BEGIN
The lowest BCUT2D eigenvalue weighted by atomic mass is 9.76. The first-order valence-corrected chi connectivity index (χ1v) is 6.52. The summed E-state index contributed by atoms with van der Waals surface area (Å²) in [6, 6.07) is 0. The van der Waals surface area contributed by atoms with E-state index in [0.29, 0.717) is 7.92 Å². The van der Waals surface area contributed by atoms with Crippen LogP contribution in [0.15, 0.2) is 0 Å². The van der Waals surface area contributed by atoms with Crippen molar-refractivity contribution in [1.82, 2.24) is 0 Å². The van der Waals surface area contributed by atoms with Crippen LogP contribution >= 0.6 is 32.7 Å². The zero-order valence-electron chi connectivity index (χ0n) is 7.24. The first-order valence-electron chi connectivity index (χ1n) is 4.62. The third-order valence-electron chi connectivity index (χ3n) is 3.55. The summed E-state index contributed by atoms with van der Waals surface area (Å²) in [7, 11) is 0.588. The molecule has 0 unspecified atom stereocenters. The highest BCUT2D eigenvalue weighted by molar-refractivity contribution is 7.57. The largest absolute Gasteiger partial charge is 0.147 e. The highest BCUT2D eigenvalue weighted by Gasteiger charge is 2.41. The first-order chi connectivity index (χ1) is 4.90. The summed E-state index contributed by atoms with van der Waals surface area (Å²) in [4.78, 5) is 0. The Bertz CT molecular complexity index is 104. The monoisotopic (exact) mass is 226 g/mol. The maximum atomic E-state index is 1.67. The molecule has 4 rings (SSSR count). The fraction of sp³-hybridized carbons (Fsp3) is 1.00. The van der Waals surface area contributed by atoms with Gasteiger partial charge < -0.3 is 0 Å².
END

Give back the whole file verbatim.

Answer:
The lowest BCUT2D eigenvalue weighted by atomic mass is 9.76. The first-order valence-corrected chi connectivity index (χ1v) is 6.52. The summed E-state index contributed by atoms with van der Waals surface area (Å²) in [6, 6.07) is 0. The van der Waals surface area contributed by atoms with E-state index in [0.29, 0.717) is 7.92 Å². The van der Waals surface area contributed by atoms with Crippen LogP contribution in [0.15, 0.2) is 0 Å². The van der Waals surface area contributed by atoms with Crippen molar-refractivity contribution in [1.82, 2.24) is 0 Å². The van der Waals surface area contributed by atoms with Crippen LogP contribution >= 0.6 is 32.7 Å². The zero-order valence-electron chi connectivity index (χ0n) is 7.24. The first-order valence-electron chi connectivity index (χ1n) is 4.62. The third-order valence-electron chi connectivity index (χ3n) is 3.55. The summed E-state index contributed by atoms with van der Waals surface area (Å²) in [7, 11) is 0.588. The molecule has 0 unspecified atom stereocenters. The highest BCUT2D eigenvalue weighted by molar-refractivity contribution is 7.57. The largest absolute Gasteiger partial charge is 0.147 e. The highest BCUT2D eigenvalue weighted by Gasteiger charge is 2.41. The first-order chi connectivity index (χ1) is 4.90. The summed E-state index contributed by atoms with van der Waals surface area (Å²) in [4.78, 5) is 0. The Bertz CT molecular complexity index is 104. The monoisotopic (exact) mass is 226 g/mol. The maximum atomic E-state index is 1.67. The molecule has 4 rings (SSSR count). The fraction of sp³-hybridized carbons (Fsp3) is 1.00. The van der Waals surface area contributed by atoms with Gasteiger partial charge < -0.3 is 0 Å².